The association between indices of obesity and common clinical measures in adults with and without type 2 diabetes

Shivananda B. Nayak, Chandani Gosine, Shazana Ramkissoon, Andria Baig, Aisha Kamalodeen, Mohan Dave, Reshad Mohammed, Suren Poolchan, Alex Harripersad, Shamjeet Singh


Background: The aim of this study was to determine the differences amongst the anthropometric measurements, lipid profile, blood pressure and body shape in diabetics as well as non-diabetics.

Methods: This was a cross-sectional study comprised of 309 subjects with 91 males and 218 females. Of this, there were 217 diabetics and 92 non-diabetics. The sample was taken from three hospitals in Trinidad. Lipid profile and blood pressure were taken from each facility’s physician’s notes while anthropometric measurements were taken from the patients themselves.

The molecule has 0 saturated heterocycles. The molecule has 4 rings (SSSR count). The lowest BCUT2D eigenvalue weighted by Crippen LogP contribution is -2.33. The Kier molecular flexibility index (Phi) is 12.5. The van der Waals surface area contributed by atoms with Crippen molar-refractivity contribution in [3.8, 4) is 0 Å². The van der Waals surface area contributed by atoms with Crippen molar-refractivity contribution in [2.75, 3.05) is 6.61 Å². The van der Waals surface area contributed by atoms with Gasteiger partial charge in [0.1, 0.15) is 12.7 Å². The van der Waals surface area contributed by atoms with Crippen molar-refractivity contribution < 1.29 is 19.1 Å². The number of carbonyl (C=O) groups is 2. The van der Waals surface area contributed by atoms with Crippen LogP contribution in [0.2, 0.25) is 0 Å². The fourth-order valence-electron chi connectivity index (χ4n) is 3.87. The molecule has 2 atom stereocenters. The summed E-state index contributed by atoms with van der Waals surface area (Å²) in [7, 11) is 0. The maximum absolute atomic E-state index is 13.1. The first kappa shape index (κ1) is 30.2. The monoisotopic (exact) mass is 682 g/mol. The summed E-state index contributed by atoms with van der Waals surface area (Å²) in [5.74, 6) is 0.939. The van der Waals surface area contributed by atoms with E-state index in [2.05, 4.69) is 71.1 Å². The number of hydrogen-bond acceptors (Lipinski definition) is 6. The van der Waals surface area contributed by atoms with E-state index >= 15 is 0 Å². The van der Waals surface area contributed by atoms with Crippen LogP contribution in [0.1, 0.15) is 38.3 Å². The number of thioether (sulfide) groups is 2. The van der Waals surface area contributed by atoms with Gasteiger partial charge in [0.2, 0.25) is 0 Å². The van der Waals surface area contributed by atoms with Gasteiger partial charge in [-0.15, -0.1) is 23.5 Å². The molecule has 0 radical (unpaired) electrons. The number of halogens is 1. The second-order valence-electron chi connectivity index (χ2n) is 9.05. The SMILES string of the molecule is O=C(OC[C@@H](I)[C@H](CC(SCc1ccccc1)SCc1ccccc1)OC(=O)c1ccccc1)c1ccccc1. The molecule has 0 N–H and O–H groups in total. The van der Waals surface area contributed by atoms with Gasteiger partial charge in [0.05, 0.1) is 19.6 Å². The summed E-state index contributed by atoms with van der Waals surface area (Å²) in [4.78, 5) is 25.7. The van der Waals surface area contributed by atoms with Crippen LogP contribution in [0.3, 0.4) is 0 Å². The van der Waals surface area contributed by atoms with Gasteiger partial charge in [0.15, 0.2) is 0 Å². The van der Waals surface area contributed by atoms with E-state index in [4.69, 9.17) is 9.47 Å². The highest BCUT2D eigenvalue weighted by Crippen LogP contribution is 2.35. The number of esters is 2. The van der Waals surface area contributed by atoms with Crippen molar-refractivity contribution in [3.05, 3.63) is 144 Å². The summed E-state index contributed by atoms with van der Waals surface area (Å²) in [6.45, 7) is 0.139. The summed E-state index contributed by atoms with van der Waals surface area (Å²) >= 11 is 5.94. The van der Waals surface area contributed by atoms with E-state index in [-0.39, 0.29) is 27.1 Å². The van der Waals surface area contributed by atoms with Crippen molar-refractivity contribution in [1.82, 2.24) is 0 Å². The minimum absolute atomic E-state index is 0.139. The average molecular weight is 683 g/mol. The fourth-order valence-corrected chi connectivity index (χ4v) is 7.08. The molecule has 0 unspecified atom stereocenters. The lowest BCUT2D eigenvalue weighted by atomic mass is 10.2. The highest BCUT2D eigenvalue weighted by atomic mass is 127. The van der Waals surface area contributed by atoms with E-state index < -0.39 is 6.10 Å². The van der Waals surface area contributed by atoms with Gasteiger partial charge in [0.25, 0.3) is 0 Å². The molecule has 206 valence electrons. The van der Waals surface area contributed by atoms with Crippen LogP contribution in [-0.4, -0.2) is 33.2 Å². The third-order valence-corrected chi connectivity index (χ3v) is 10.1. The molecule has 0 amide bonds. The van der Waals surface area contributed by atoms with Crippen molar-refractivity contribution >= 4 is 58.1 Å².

Results: The diabetic group had elevated body mass index and waist to hip ratios were significant (P <0.05) when compared to non-diabetics. There was no significant association of lipid profile, blood pressure, waist circumference and waist to height ratios between diabetics and non-diabetics. As age increased, the prevalence of type 2 diabetes mellitus was more common. Out of 217 diabetics, 173 were of East Indian descent. With regards to gender, more males were found to be diabetics resulting from having an android body shape as compared to females (gynoid body shape).

Conclusion: It was found that of all the anthropometric measurements used, waist to hip ratio was found to be the most effective indicator of type 2 diabetes mellitus in Trinidadians, while body mass index was found to be the least effective indicator.



Obesity, Waist to hip ratio, Body mass index

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